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Petronius (pĭtrōˈnēəs), d. c.A.D. 66, Roman satirist, known as Petronius Arbiter because of his now generally accepted identity with Gaius Petronius, to whom Tacitus refers as arbiter elegantiae in the court of Nero. According to Tacitus, Petronius served first as proconsul, then as consul of Bithynia. He is remembered chiefly, however, as an indolent and profligate lover of luxury. When Tigellinus, a rival for the favor of Nero, caused the arrest of Petronius, the latter ended his own life, at Cumae, by slashing his veins. He made dying a leisurely procedure, attended by festivity among his associates. To him is accredited the authorship of a satirical work, Petronii arbitri satyricon, a romance with skillful delineation of characters, written in prose interspersed with verse. Parts of the 15th and 16th books have been preserved. Among the surviving fragments the most complete and valuable section is the Cena Trimalchionis (Trimalchio's Dinner), presenting a humorous episode of vulgar display on the part of a man whose great wealth is newly acquired. These satires furnish a vivid study of the life and manners of the time in a sustained, connected example of the colloquial language. The Latin style of Petronius is among the best of its period.


See translations by J. P. Sullivan (1986) and W. Arrowsmith (1987); study by N. Slater (1990).

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The following article is from The Great Soviet Encyclopedia (1979). It might be outdated or ideologically biased.



(Gaius Petronius Arbiter). Year of birth unknown; died A.D. 66, in Cumae. Roman writer.

Petronius was called the “arbiter of taste” at the court of Nero. Implicated in court intrigues, he committed suicide. He is considered as most probably the author of the Satyricon. Written in the form of a Menippean satire, the novel provides a truthful reflection of the moral degeneracy of Roman society. Vignettes

of the public squares, taverns, and dens give a realistic picture of the everyday life of the middle and lower strata of Roman society. The plot consists of the amorous and picaresque adventures of characters from the “lower depths” of society. The erotic theme is treated on a low comic level. Part of the novel, the “Banquet of Trimalchio,” which describes the everyday life and mores of freedmen, is especially interesting. Writing from the viewpoint of an aristocrat and aesthete, the author satirically portrayed pretentious social climbers. The narrative manner of the Satyricon combines elegance with burlesque. The examples of colloquial Latin in the dialogue are of particular literary and linguistic interest. The text has been poorly preserved, and the extant manuscripts represent only an insignificant part of the novel.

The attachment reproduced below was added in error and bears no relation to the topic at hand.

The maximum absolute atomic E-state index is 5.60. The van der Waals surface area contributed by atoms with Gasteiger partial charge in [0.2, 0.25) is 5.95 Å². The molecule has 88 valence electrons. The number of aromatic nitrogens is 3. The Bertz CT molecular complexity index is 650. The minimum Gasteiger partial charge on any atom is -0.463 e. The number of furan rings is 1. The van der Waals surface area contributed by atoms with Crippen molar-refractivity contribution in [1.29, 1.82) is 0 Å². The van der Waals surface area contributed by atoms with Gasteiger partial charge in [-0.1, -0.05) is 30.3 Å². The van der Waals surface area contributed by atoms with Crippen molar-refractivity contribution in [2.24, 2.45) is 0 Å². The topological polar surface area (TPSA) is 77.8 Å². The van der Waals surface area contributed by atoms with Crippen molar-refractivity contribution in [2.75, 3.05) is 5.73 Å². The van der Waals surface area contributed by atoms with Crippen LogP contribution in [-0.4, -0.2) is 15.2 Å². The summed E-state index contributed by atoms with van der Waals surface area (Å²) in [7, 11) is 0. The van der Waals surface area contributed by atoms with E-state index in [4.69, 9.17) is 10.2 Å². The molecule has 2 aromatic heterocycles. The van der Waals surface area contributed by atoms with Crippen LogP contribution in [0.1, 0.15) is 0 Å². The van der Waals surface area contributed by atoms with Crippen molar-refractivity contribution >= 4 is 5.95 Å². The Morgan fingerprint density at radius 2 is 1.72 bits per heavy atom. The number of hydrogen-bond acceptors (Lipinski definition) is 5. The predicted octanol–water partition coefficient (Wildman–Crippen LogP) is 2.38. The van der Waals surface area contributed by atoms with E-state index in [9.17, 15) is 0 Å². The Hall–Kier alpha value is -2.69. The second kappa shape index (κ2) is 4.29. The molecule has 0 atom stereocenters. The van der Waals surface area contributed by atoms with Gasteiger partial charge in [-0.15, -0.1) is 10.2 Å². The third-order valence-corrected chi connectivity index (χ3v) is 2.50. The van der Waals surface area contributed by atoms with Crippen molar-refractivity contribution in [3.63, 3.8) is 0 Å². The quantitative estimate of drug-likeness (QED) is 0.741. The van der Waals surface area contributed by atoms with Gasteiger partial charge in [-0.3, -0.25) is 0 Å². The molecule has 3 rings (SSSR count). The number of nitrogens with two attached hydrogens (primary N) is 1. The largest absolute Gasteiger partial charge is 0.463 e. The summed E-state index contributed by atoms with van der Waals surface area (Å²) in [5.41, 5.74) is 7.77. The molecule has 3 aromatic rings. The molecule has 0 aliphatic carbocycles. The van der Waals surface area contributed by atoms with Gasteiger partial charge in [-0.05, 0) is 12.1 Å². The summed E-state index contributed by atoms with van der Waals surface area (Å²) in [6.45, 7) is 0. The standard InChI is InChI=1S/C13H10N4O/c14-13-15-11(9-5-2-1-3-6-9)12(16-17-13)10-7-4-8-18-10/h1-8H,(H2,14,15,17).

Satyricon: Cum apparatu critico. Edited by K. Müller. Munich, 1961.
In Russian translation:
“Satirikon.” Translated by B. Iarkho. In Akhill Tatii: Levkippa i klitofont.… Moscow, 1969.


Istoriia rimskoi literatury, vol. 2. Moscow, 1962.
Paratore, E. Il Satyricon di Petronio, parts 1-2. Florence, 1933.
Sullivan, J. P. The Satyricon of Petronius. London [1968].


The Great Soviet Encyclopedia, 3rd Edition (1970-1979). © 2010 The Gale Group, Inc. All rights reserved.


called by Roman historian Tacitus “a man of refined luxury,” and “the arbiter of elegance”; lived in the reign of the emperor Nero. [Rom. Hist.: EB (1963) XVII 681]
Allusions—Cultural, Literary, Biblical, and Historical: A Thematic Dictionary. Copyright 2008 The Gale Group, Inc. All rights reserved.


Gaius , known as Petronius Arbiter. died 66 ad, Roman satirist, supposed author of the Satyricon, a picaresque account of the licentiousness of contemporary society
Collins Discovery Encyclopedia, 1st edition © HarperCollins Publishers 2005
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La presenza di quest'ultimi mi ha portata a concentrare l'attenzione sulle edizioni del Satyricon che contemplassero tale raccolta, che sono, ricordo: l'edizione di Pithou del 1587 e a seguire: Petronius 1601, le edizioni lionesi per i tipi di Paul Frellon (Petronius 1608, 1615, 1618a) e Petronius 1629a.
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[The Cena] cannot be satire, if Petronius is not a moralist.
Star (classics, Middlebury College) provides an expanded portrait of ancient Roman self-care by considering how, in the work of rival philosophers Seneca and Petronius, empire in the ancient world structured the self and was internalized in the ideal of self-command.
I wrote my dissertation on a novelist called Petronius, a courtier of the emperor Nero.
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Nerval's writing draws upon a long tradition of cheerful rebellion against literary form (and he traces its genealogy himself, from Diderot and back to Sterne, Rabelais, and Petronius), yet it is deliciously tempting to read history forward from this text, toward the postmodernist conflation of genres and the Oulipean discovery of the endless possibilities nestled in constraint.
Petronius's Satyricon knows he will live on into the future, thanks